Dance styles have always influenced fashion designers; John Galliano and Christian Dior took inspiration from the ballet, Cristóbal Balenciaga drew extensively from flamenco, and Josephine Baker, a Folies Bergère dancer in the 1920s, was a fashion icon who predated by decades the outrageous costumes worn by Madonna and Lady Gaga in their dance performances. It is no surprise then that a number of the staples in our wardrobes today can be traced back to dance in some form or another.
1. Love of Latin
The cheeky fun of Latin dance styles has inspired a range of apparel. Most of these dances boast an exaggerated hip action and so suitable skirts maximise this move with several short layers, such as the 1980s ‘ra-ra skirt’ or the more modern ruffle mini-skirt. Another prime example of fashion directly influenced by South American dance styles is the recent trend for asymmetrical lines. One-shouldered tops and dresses, v-shaped hemlines and waterfall skirts also have their roots in Latin dance outfits.
2. Tempting Top Line
One of the most romantic Latin dances, the Rumba, has undoubtedly provided great inspiration for the floaty summer dress style with sheer outer voile draped over a figure-hugging shift dress. When the sun goes down of an evening, many ladies pull a bolero cardigan around their shoulders, with a direct nod to fiery Flamenco dancers. While halter-necks are also associated with the Latin styles, spaghetti strap dresses and tops are very reminiscent of the Charleston outfits from the flappers of the 1920s.
3. Cuban Stacks
Men aren’t left out of dance’s influence on fashion either, as the popular shoes known as Cuban stacks are taken directly from the Latin dances. With a low, thick heel, these shoes offer men a little extra height and some added drama to their moves as they stamp their feet down.
4. Jumping Jive
Jive, Jitterbug and Swing from the 1950s still inspire many modern outfits: knee-length skirts stand proud with layers of petticoats beneath them, while waists are exaggerated with large elasticised belts and curvy tops are accentuated by a halter-neck or a cute twin-set. Men too can get in on the act with high-waisted wide-legged pants and a pair of spectators, which are the two-toned leather dance shoes.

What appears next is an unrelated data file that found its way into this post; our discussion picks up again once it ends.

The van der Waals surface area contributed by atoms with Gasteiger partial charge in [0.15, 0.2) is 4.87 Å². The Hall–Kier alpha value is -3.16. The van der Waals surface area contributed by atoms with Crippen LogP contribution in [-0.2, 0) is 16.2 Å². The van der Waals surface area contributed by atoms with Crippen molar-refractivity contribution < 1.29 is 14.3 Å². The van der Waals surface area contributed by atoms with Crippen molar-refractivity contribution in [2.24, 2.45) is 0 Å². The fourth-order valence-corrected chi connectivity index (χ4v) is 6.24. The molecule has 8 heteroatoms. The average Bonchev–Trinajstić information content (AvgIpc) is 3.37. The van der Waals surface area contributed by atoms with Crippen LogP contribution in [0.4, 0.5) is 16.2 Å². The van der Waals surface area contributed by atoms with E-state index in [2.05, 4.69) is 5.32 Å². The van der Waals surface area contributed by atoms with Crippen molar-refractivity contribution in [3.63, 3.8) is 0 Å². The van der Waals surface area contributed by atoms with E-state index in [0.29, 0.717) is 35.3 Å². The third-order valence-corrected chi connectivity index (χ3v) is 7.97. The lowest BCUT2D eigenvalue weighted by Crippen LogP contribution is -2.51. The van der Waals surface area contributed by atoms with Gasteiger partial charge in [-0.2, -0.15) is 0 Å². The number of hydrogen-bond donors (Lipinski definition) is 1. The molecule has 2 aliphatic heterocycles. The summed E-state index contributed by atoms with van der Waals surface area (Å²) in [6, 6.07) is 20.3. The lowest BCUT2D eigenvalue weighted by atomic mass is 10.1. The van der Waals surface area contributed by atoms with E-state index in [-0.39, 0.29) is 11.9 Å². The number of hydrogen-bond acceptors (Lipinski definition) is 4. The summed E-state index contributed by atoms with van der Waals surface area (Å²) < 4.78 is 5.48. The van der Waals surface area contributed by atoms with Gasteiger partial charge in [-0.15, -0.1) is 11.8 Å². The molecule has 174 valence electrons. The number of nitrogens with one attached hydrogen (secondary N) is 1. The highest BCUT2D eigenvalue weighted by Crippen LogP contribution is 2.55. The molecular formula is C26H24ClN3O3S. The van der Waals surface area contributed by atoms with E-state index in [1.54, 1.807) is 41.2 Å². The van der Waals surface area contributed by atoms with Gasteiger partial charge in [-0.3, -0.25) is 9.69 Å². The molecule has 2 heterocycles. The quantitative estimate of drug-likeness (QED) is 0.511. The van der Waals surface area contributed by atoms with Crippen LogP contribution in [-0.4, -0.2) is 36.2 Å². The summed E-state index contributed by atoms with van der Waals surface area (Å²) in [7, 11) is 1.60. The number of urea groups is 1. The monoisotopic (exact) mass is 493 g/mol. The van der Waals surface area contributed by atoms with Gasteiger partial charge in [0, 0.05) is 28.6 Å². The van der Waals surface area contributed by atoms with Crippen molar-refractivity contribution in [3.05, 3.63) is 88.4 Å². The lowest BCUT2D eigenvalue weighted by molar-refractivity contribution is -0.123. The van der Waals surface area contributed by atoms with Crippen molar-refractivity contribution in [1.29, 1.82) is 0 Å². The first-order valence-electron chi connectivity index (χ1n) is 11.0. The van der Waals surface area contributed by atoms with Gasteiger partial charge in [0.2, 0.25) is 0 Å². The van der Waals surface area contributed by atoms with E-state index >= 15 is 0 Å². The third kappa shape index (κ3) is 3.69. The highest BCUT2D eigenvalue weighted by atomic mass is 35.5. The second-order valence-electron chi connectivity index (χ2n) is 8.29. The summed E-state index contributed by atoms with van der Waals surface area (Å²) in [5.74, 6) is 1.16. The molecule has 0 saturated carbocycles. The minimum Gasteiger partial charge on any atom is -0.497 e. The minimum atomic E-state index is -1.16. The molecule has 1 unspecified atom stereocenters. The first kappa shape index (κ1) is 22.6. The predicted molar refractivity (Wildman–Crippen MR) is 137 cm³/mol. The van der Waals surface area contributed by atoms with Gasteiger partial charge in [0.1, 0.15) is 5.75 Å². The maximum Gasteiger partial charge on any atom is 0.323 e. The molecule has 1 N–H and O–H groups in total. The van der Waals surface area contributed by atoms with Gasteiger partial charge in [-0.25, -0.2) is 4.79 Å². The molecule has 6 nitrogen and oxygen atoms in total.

5. Ball gowns
The Waltz, and other ballroom dances dating back to the sixteenth century, were traditionally performed in full ball gowns, which emphasised the dance’s gentle movement through the sway of the dress. The elegant style is still popular today for bridal and bridesmaid dresses, as well as for formal wear, affording the wearer the opportunity to feel like a princess.
6. Amazing Accessories
Long strings of beads were twirled around by flappers in the dances of the 1920s, and these accessories regularly experience fashion resurgences. The same goes for fascinators and other special types of hats, which were commonly seen during the same era. Fame-inspired leg and arm warmers have endured through almost four decades of winters since the 1980 hit film, as a colorful way to keep toasty, while dancers’ leggings have been given a new lease of life, in the form of jeggings.
Dress as you like for dance classes
You can dress for comfort or to a theme for your lessons, but it’s the Arthur Murray social events that are a fantastic opportunity for our dancers to go all out and express themselves through glamorous, fashions.
Whether you’re interested in Salsa, Tango, Cha Cha, Merengue, Fox Trot, Swing, Rumba, Waltz, Ballroom or Latin, you’re welcome to start the creative juices by taking a free trial lesson at your nearest Arthur Murray studio in Sydney.
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